Naked Europe covers up

The de­cline of na­tur­ism in Europe.

Vocable (All English) - - Sommaire -

Is life bet­ter in the nude? On the Euro­pean con­ti­nent there are many who would an­swer yes to that. In France, top na­tur­ist des­ti­na­tion world­wide, nearly 2.6 mil­lion peo­ple reg­u­larly prac­tise na­tur­ism. The city of Mu­nich, in Ger­many, has six spec­i­fied zones al­lo­cated for na­tur­ists, in­clud­ing in some of its cen­tral parks. How­ever, re­cently, this prac­tice has be­gun to de­cline in Europe.

Naked, we are equal,” pro­claims Ida Karki­ainen. The Swedish MP is ad­dress­ing a packed hall at the 17th In­ter­na­tional Sauna Congress in Tornio, Fin­land. She draws a round of ap­plause from the crowd, a mix of sauna en­trepreneurs and en­thu­si­asts from Europe and Ja­pan, along with a few North Amer­i­cans.

2. It is hard to imag­ine such a speech be­ing made by a politi­cian any­where out­side Europe. Begin­ning in the late 19th cen­tury, ideas about free­dom, equal­ity, health, sex­u­al­ity and pub­lic space came to­gether to cre­ate a dis­tinctly Euro­pean en­thu­si­asm for go­ing un­clothed. In Scan­di­navia the fo­cus was the sauna. In Mediter­ranean coun­tries it was the beach. In Ger­many it was ev­ery­where: the coun­try’s Freikör­perkul­tur (“free body cul­ture”, or FKK) en­cour­ages strip­ping off while gar­den­ing, play­ing sports or tak­ing lunch breaks in the park.

3. Yet Europe’s taste for bare skin is in re­treat. Nud­ist beaches and re­sorts, to­p­less sun­bathing and nude uni­sex saunas are de­clin­ing. Foot­ball teams re­port that play­ers are un­will­ing to re­move their un­der­wear to shower after matches. In re­cent years, com­men­ta­tors across the con­ti­nent have re­marked on a new prud­ish­ness.


4. The re­treat of nu­dity has un­pre­dictable po­lit­i­cal over­tones. Dur­ing Ger­many’s elec­tion cam­paign in 2017, Gregor Gysi, the leader of the Left party, lamented the con­ser­va­tive turn rep­re­sented by the de­cline of FKK, which had been strong­est in the former East Ger­many. In the Nether­lands, the is­sue is more of­ten in- voked on the right. In 2016 Mark Rutte, the cen­tre-right prime min­is­ter, wor­ried about a fu­ture in which nude beaches have van­ished be­cause the coun­try has “sur­ren­dered to the wishes of a cul­tural mi­nor­ity”—by which he meant Mus­lims.

5. But while im­mi­gra­tion plays a role in Europe’s in­creas­ing mod­esty, other fac­tors are more im­por­tant. The rise of so­cial me­dia has

made young peo­ple more body-con­scious, re­luc­tant to dis­play any­thing less than per­fect abs. Smart­phones with cam­eras make risqué un­dress riskier. The #MeToo move­ment has forced a re­assess­ment of even fully clothed in­ter­ac­tions be­tween the sexes, let alone naked ones.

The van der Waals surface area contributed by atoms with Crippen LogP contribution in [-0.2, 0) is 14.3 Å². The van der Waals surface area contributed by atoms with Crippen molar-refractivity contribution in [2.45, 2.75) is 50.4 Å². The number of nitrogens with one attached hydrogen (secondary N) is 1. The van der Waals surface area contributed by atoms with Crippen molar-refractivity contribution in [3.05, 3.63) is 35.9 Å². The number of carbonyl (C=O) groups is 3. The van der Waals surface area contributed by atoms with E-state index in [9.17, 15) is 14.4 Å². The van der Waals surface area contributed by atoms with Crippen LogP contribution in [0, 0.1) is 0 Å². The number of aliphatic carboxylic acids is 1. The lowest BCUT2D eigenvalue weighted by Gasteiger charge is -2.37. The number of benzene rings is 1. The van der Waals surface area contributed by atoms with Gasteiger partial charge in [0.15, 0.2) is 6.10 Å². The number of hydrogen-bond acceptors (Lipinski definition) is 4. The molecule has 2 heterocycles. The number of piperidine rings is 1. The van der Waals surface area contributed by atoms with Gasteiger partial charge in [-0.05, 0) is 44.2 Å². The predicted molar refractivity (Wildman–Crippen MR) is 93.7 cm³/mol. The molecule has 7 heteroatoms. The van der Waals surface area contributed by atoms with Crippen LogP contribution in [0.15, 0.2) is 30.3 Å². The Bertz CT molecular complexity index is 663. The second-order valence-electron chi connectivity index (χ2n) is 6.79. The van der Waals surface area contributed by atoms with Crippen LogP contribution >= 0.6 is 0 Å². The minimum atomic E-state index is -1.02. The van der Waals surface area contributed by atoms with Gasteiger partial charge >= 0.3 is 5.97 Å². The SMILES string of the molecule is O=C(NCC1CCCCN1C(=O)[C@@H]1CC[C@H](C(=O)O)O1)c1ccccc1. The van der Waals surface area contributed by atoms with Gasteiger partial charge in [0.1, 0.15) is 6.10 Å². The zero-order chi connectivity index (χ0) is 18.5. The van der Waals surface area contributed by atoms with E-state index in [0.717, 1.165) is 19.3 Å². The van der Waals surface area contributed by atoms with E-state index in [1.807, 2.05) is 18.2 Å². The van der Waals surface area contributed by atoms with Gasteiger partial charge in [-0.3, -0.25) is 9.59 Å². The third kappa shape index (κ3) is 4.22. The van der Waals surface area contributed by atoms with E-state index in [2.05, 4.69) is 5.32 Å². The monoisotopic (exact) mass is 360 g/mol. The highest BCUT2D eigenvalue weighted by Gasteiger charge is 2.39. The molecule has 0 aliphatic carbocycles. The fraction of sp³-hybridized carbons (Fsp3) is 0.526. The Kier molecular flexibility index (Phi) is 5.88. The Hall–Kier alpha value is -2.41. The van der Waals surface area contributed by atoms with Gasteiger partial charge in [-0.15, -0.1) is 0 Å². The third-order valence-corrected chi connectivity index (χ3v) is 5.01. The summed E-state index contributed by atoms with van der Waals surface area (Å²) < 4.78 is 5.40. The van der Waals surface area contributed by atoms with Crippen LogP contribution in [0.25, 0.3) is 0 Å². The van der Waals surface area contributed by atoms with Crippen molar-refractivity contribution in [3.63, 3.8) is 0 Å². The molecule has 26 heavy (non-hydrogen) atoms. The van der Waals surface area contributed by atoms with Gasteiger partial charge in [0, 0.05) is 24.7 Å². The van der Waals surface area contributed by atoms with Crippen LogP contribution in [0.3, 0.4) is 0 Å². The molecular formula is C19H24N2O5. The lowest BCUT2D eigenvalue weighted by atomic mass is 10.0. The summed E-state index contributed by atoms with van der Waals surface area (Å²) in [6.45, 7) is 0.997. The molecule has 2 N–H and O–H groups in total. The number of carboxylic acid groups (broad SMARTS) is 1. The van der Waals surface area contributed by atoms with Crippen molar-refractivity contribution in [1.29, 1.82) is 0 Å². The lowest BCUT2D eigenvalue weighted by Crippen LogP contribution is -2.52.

6. If any space is more em­bar­rass­ing for non-Euro­pean tourists than a French nude beach, it is a Ger­man or Dutch sauna. They are e uni­sex and naked by de­fault. All l bod­ies, thin, fat, young or old, are treated non­judg­men­tally. The one thing that will earn a dis­ap­prov­ing stare is wear­ing cloth­ing, be­cause such mod­esty im­plies an in­ap­pro­pri­ate level of sex­ual con­scious­ness.

7. T The lat­est Ger­man in­no­va­tion is t the auf­guss (“in­fu­sion”) sauna, in which nude au­di­ences en­joy La Las Vegas-style per­for­mances by mus­cu­lar, towel-swirling em em­cees who in­fuse the steam with her­bal aro­mas. The paradig­matic Dutch sauna might be Z Zuiver (“Pure”), a spa com­plex o out­side Am­s­ter­dam whose n name sub­lim­i­nally links nakd ked­ness with hh the coun­try’s noth­ing-to-hide Calvin­ist moral­ity. Yet in 2011 Zuiver in­tro­duced swimwear days, cur­rently three per week. Most Dutch saunas now have clothin­gop­tional hours. Fear of un­wanted pho­tos is not a prob­lem: mo­bile phones must be handed in at the door. But sauna own­ers say that with mores chang­ing, they need to ap­peal to po­ten­tial clients who are more bash­ful, whether be­cause they are young or from con­ser­va­tive im­mi­grant back­grounds.

8. There are pock­ets of Europe where so­cial nu­dity is get­ting a sec­ond wind. Jesce Walz, an ar­chi­tec­ture stu­dent re­search­ing saunas, notes a wave of hip new pub­lic ones in Fin­land, where they were once mainly found in pri­vate homes. In Swe­den, more mixed-sex saunas are open­ing. French nud­ists say ur­ban get­to­geth­ers such as nude bowling nights are packed, though over­whelm­ingly with men. But the vi­sion of naked­ness as a demon­stra­tion of free­dom and equal­ity seems to be far­ing less well.


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